in astronomy, a hypothesis of the formation of the planetary system from a filament of material ejected from the sun owing to the attraction of a closely passing star.
The originator of the hypothesis, the British scientist J. Jeans, assumed (works of 1919 and 1920) that the filament, as a result of the gravitational instability arising in it, disintegrates into a number of fragments, which, after cooling, form planets. This hypothesis was part of his more general hypothesis by which he attempted a fourfold application of the principle of gravitational instability to explain the successive formation of galaxies from “primeval chaos,” stars from galactic gas, planets from stars, and satellites from planets. Jeans’ hypothesis was popular in the 1920’s and 1930’s, but its unsoundness was later demonstrated. The American astronomer H. N. Russell (1935) and the Soviet astronomer N. N. Pariiskii (1942) as well as others showed that the material ejected from the sun would have begun to rotate around the sun at a distance of a few solar radii, whereas the radii of the planetary orbits are hundreds and thousands of solar radii. It was also shown that the ejected material with a temperature on the order of millions of degrees would have been dissipated in space.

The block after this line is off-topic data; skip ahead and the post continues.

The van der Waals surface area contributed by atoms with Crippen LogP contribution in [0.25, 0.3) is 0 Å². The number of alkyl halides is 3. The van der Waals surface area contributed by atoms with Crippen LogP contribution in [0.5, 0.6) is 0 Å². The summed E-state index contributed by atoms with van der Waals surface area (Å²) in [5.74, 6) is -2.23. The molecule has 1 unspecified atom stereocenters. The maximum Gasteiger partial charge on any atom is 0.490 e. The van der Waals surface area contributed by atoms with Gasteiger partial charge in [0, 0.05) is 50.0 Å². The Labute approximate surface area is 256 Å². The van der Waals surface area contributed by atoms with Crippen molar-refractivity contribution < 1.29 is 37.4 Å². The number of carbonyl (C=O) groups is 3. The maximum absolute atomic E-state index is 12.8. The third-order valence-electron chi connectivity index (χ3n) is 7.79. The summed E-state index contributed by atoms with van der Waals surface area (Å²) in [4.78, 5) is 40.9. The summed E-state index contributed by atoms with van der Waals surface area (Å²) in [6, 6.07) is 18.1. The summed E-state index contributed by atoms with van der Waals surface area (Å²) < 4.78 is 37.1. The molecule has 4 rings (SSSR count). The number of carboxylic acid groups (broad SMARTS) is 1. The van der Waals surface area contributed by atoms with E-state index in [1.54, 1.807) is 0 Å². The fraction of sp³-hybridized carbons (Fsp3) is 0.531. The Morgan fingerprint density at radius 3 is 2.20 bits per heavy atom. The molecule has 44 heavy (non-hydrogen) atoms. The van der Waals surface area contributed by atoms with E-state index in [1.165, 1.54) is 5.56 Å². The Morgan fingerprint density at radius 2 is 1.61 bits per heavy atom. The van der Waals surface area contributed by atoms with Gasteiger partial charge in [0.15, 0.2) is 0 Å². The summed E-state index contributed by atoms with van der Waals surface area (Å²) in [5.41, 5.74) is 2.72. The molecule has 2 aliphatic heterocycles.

B. IU. LEVIN